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Newman, John L.


Age: 21, credited to Brattleboro, VT
Unit(s): 16th VT INF
Service: enl 8/28/62, m/i 10/23/62, Pvt, Co. B, 16th VT INF, pr CPL 2/14/63, m/o 8/10/63

See Legend for expansion of abbreviations


Birth: 03/19/1841, Newfane, VT
Death: 02/07/1917

Burial: Prospect Hill Cemetery, Brattleboro, VT
Marker/Plot: 14
Gravestone researcher/photographer: Tom Ledoux

Findagrave Memorial #: 0
(There may be a Findagrave Memorial, but we have not recorded it)


Alias?: None noted
Pension?: Yes, 1/28/1892, VT; widow Helen M., 9/26/1911, VT
Portrait?: Unknown
College?: Not Found
Veterans Home?: Not Found
(If there are state digraphs above, this soldier spent some time in a state or national soldiers' home in that state after the war)

Remarks: None


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Prospect Hill Cemetery, Brattleboro, VT

Check the cemetery for location/directions and other veterans who may be buried there.



Was Skilled Machinist and Veteran of Civil War - Had Been Unable to Speak in Last Three Years.

Following a period of ill health covering the last seven years, during the last three of which he had been unable to speak, John Lewis Newman, 70, died about 7 o'clock Sunday morning in his home at 2 Canal street. He sustained shock seven years ago, but recovered so that he returned to his work at the Estey Organ plant. His health was not good, however, and three years ago he sustained a second shock, after which he failed gradually until the end. Mr. Newman was born in Williamsville March 19, 1841, and was one of three children of John and Betsey (Miller) Newman. When he was about four years old his father died and at the age of 15 he came to Brattleboro with his mother. He had lived here ever since then. For a short time he attended the high school and then entered the old Hines and Newman machine shop, where the Stellman machine shop now is, and learned the machinist's trade. His uncle, the late George Newman, was a partner in the firm.

After completing his apprenticeship he was employed several years by the firm, and later he was employed in the manufacture of small sewing machines, the business afterwards being moved to Canada.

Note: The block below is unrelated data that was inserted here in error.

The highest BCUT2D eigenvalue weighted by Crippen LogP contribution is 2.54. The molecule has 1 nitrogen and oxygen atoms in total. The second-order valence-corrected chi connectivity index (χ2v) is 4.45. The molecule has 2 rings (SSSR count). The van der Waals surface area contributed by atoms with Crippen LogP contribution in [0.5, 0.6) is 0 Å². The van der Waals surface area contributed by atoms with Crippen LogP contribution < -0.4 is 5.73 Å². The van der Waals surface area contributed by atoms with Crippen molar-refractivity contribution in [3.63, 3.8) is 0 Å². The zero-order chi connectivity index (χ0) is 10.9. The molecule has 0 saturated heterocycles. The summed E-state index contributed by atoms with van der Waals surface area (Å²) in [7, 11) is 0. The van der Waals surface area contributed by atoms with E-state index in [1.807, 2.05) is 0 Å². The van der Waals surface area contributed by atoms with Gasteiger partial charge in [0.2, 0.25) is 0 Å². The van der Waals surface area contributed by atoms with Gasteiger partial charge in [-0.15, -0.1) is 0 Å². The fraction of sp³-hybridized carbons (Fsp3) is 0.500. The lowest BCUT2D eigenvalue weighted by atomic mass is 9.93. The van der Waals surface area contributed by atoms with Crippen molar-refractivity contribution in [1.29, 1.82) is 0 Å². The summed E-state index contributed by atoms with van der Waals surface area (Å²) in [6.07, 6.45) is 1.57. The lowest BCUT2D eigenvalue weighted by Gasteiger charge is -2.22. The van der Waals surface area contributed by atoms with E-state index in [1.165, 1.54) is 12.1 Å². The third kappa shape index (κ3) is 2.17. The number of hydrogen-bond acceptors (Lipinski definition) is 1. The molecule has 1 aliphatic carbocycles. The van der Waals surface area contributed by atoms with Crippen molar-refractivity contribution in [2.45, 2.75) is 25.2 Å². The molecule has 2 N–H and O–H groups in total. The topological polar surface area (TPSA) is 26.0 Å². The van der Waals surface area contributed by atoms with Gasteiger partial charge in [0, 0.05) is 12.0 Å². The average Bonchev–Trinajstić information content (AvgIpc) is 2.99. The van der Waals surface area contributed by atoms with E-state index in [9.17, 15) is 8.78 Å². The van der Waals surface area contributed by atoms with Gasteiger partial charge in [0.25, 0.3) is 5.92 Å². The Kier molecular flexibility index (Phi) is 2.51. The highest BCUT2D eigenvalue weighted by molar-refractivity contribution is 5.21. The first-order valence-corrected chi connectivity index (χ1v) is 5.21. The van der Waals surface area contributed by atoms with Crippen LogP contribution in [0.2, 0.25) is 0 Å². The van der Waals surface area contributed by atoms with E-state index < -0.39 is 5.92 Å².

When the Civil war broke out Mr. Newman was employed by the Estey Organ plant, the business then being conducted where the Brattleboro House now stands. He served with Company B, 16th Vermont regiment, the term of enlistment, nine months, and fought in the battle of Gettysburg, but was not wounded. On his return from the war he was employed by Hines & Vinton and later returned to work for the Estey Organ company, his entire service for the company covering 39 years. He was a skilled machinist and no piece of work was too complex or exacting for him to accomplish successfully. He was a member of Segdwick post, G.A.R., and of Wantastiquet lodge of Odd Fellows. Whether in the factory or lodgeroom, he was a congenial associate and he was bound to his family by strong ties of affection.

In 1868 Mr. Newman married Miss Helen M. Allen of Brattleboro in Orange, Mass. Mrs. Newman has taken an active part in the work of Sedgwick Women's Relief corps. Three children were born to them, two of whom survive, with their mother. They are Miss Bessie L. Newman, public stenographer, and Miss Ella L. Newman, school teacher, both of Boston. A son, John A., a promising boy of 15 years, died of diphtheria and complications April 19,m 1890. Mr. Newman also leaves one sister, Mrs. D. H. Cross of Highland, Wis.

Funeral services were held at 2 o'clock Tuesday in the home where Mr. Newman had lived the past 16 years. Rev. D. E. Trout, pastor of the Universalist church, officiated and Arthur L. Maynard sang two selections. Delegations were present from Sedgwick post and Wantastiquet lodge. Many floral remembrances bore their messages of esteem. The burial took place in Prospect Hill cemetery, the Odd Fellows participating in the committal service and “taps” being sounded. The bearers were F. T. Stewart, R.F. Pratt, E. H. Putnam and Henry Miller, members of Company B, 16th Vermont regiment.

Source: Vermont Phoenix, September 15, 1911
Courtesy of Tom Boudreau.